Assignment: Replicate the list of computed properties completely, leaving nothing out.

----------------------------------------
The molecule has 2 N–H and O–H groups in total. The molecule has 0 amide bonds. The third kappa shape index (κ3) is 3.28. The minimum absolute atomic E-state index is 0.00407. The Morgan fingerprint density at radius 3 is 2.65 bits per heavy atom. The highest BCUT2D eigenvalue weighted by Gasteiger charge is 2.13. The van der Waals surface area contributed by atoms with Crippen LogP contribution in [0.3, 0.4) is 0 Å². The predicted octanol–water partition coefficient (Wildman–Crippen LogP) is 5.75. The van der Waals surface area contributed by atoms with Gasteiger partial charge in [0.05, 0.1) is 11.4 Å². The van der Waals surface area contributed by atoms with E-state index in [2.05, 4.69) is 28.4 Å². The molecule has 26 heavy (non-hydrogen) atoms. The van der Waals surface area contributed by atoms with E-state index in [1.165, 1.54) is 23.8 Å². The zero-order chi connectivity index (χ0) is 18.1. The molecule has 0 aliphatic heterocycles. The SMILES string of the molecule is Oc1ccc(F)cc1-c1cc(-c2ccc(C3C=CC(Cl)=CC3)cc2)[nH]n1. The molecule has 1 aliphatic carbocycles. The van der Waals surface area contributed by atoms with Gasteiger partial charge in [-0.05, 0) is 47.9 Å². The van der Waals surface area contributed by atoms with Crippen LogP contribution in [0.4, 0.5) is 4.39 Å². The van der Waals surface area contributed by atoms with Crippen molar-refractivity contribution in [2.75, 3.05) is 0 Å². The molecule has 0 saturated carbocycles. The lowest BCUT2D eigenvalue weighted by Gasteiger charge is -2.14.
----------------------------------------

The molecule has 2 N–H and O–H groups in total. The molecule has 0 amide bonds. The third kappa shape index (κ3) is 3.28. The minimum absolute atomic E-state index is 0.00407. The Morgan fingerprint density at radius 3 is 2.65 bits per heavy atom. The highest BCUT2D eigenvalue weighted by Gasteiger charge is 2.13. The van der Waals surface area contributed by atoms with Crippen LogP contribution in [0.3, 0.4) is 0 Å². The predicted octanol–water partition coefficient (Wildman–Crippen LogP) is 5.75. The van der Waals surface area contributed by atoms with Gasteiger partial charge in [0.05, 0.1) is 11.4 Å². The van der Waals surface area contributed by atoms with E-state index in [2.05, 4.69) is 28.4 Å². The molecule has 26 heavy (non-hydrogen) atoms. The van der Waals surface area contributed by atoms with E-state index in [1.165, 1.54) is 23.8 Å². The zero-order chi connectivity index (χ0) is 18.1. The molecule has 0 aliphatic heterocycles. The SMILES string of the molecule is Oc1ccc(F)cc1-c1cc(-c2ccc(C3C=CC(Cl)=CC3)cc2)[nH]n1. The molecule has 1 aliphatic carbocycles. The van der Waals surface area contributed by atoms with Gasteiger partial charge in [-0.05, 0) is 47.9 Å². The van der Waals surface area contributed by atoms with Crippen LogP contribution in [0.4, 0.5) is 4.39 Å². The van der Waals surface area contributed by atoms with Crippen molar-refractivity contribution in [2.75, 3.05) is 0 Å². The molecule has 0 saturated carbocycles. The lowest BCUT2D eigenvalue weighted by Gasteiger charge is -2.14.